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A new century had just dawned, and Tom Izzo was a fresh-faced 45-year-old the last time Michigan State was celebrating an NCAA basketball title.

This is the seventh time since that 2000 championship run that Michigan State has reached the Final Four, giving Izzo, 64, a score to settle in Minneapolis.

He doesn’t want to be another one-and-done. He knows some critics believe he needs a second title to validate the rest of his accomplishments.

“I’d say they’re right because I need to validate it for me,” Izzo said. “I have my own goals. … And what I want to do is put Michigan State University in rare air.”

Of course, there is more to a coach’s legacy than championships.

Izzo took heat two weeks ago for an aggressive, on-court tirade at freshman Aaron Henry, but Michigan State’s players rushed to their coach’s defense. The rest of the NCAA tournament has been an extended lovefest for Izzo.

Consider these words from the coach of Michigan State’s opponent Saturday: “Coach Izzo is always one of my, you know, idols,” Texas Tech coach Chris Beard said. “In our program, we have terminology: ‘Michigan State toughness,’ ‘Tom Izzo rebounding.’ … It’s almost surreal that we’ll be having a chance to coach and play against him.”

Inside Michigan State’s locker room Friday, Henry was talking about all the things Izzo has taught him since he arrived on campus last summer.

Two games after Izzo’s televised tongue-lashing, Henry scored a career-high 20 points with eight rebounds and six assists in the Spartans’ Sweet 16 win over LSU.

“You’d be wrong to judge [Izzo] in that clip that you saw in the Bradley game,” Henry said. “The relationship is much more than him yelling at me or him getting on me. He sits down and talks to me as well and tries to help me the best way he can.”

Anybody who watched Michigan State’s upset of Duke last Sunday knows Izzo hasn’t softened. Xavier Tillman made a basket, starting the Spartans’ late comeback. After Duke’s next possession, Izzo called timeout and started laying into Tillman before captain Cassius Winston grabbed the coach by both shoulders to calm him down.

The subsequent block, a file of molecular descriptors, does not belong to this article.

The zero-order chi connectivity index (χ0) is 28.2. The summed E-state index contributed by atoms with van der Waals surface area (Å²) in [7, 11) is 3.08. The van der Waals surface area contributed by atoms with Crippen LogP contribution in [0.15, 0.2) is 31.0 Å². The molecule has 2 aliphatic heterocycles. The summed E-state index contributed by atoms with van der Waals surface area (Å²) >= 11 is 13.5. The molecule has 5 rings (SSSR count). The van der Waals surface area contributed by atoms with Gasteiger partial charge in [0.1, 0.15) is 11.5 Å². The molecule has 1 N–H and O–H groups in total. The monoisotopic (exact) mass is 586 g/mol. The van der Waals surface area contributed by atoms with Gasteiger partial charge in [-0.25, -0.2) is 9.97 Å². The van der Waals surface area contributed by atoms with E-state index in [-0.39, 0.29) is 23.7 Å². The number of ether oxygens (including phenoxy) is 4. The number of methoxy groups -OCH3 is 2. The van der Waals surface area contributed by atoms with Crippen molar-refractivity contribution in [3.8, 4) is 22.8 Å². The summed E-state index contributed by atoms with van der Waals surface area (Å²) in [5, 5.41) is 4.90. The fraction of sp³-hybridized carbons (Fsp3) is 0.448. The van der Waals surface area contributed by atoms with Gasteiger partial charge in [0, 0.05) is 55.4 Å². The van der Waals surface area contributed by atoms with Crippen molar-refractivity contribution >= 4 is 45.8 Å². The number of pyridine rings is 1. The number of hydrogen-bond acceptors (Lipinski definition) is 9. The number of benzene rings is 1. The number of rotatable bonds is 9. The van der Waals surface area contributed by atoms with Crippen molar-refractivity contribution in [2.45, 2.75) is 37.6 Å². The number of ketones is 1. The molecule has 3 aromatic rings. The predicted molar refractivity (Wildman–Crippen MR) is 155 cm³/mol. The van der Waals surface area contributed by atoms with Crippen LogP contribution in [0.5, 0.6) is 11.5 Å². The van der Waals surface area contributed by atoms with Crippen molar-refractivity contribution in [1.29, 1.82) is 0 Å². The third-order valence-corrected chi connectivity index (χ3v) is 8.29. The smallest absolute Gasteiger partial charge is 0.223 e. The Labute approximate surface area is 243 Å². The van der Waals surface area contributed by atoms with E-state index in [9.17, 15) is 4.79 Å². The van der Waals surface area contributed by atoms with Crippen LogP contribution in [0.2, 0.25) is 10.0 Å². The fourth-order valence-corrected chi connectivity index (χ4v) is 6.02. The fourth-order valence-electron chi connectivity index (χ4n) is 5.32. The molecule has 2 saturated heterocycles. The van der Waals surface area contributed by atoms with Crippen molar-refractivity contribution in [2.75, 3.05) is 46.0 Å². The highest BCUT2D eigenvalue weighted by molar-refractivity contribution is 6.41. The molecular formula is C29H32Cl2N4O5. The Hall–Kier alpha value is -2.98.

Izzo gathered himself and drew up the inside-out play that set up Kenny Goins’ game-winning three-pointer.

“That’s what we do,” Izzo said. “They say we’re a family. You’ve got to push people, and you’ve got to compliment people. It’s kind of sad that certain things happen and nobody sees 95 percent of what goes on. And in that 95 percent of what goes on, there’s a lot more pulling and hugging than pushing.”

Izzo loves the way this team has responded. He compared it to his first Final Four squad — the 1998-99 team of Mateen Cleaves, Morris Peterson, etc., the season before they won the NCAA title.

“This team isn’t as physically tough as that one,” Izzo said. “But they might be as mentally tough as any team I’ve ever had.”

The only coaches with more Final Four appearances than Izzo’s eight are Mike Krzyzewski (12), John Wooden (12), Dean Smith (11) and Roy Williams (nine).

But when it comes to NCAA titles, Izzo isn’t in such select company. Many coaches have won one national title. The group that has won two or more has just 15 members.

For those who say Izzo needs a second title, he said: “Five years ago, fire and brimstone in me would have wanted to fight that person. Now I want to say, ‘You’re right.’ ”

Izzo is relishing the chance to do it in Minnesota, where his late friend Flip Sanders carved his basketball legacy before dying of Hodgkin’s lymphoma in 2015. Izzo and Saunders often called each other late into the night, just to talk.

These days, there’s often another Saunders on the phone for Izzo at 1 a.m. It’s Flip’s son, Ryan Saunders, the Timberwolves interim coach.

“He actually told me the first time I called him in the middle of the night he got a little choked up because he saw ‘Saunders’ and he had missed that over the last couple of years,” Ryan Saunders said.

Izzo said he hopes to see Ryan and his mother, Debbie Saunders, while he’s in town.

As for Flip, Izzo said he hopes he’s “enjoying a beer up there with Jud [Heathcote, his predecessor at Michigan State], and my father, and Gus [Ganakas, Heathcote’s predecessor] and all the other guys who are looking down upon us.”

Staff writer Chris Hine contributed to this report.